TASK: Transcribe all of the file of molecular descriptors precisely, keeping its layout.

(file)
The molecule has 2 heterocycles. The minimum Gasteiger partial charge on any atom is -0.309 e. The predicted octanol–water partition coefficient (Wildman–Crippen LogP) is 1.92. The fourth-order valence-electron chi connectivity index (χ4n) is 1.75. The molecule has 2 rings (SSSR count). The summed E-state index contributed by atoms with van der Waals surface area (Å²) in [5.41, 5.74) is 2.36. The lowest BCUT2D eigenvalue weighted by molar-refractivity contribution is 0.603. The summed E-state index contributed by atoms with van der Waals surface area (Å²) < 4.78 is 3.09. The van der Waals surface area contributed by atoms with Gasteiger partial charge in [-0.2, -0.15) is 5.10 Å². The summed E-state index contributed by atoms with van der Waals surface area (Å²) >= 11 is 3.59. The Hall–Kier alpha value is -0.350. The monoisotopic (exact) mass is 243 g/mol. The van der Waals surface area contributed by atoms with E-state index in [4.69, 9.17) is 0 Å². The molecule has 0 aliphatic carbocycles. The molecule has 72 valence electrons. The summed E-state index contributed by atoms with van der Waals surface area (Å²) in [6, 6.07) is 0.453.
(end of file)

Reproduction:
The molecule has 2 heterocycles. The minimum Gasteiger partial charge on any atom is -0.309 e. The predicted octanol–water partition coefficient (Wildman–Crippen LogP) is 1.92. The fourth-order valence-electron chi connectivity index (χ4n) is 1.75. The molecule has 2 rings (SSSR count). The summed E-state index contributed by atoms with van der Waals surface area (Å²) in [5.41, 5.74) is 2.36. The lowest BCUT2D eigenvalue weighted by molar-refractivity contribution is 0.603. The summed E-state index contributed by atoms with van der Waals surface area (Å²) < 4.78 is 3.09. The van der Waals surface area contributed by atoms with Gasteiger partial charge in [-0.2, -0.15) is 5.10 Å². The summed E-state index contributed by atoms with van der Waals surface area (Å²) >= 11 is 3.59. The Hall–Kier alpha value is -0.350. The monoisotopic (exact) mass is 243 g/mol. The van der Waals surface area contributed by atoms with E-state index in [4.69, 9.17) is 0 Å². The molecule has 0 aliphatic carbocycles. The molecule has 72 valence electrons. The summed E-state index contributed by atoms with van der Waals surface area (Å²) in [6, 6.07) is 0.453.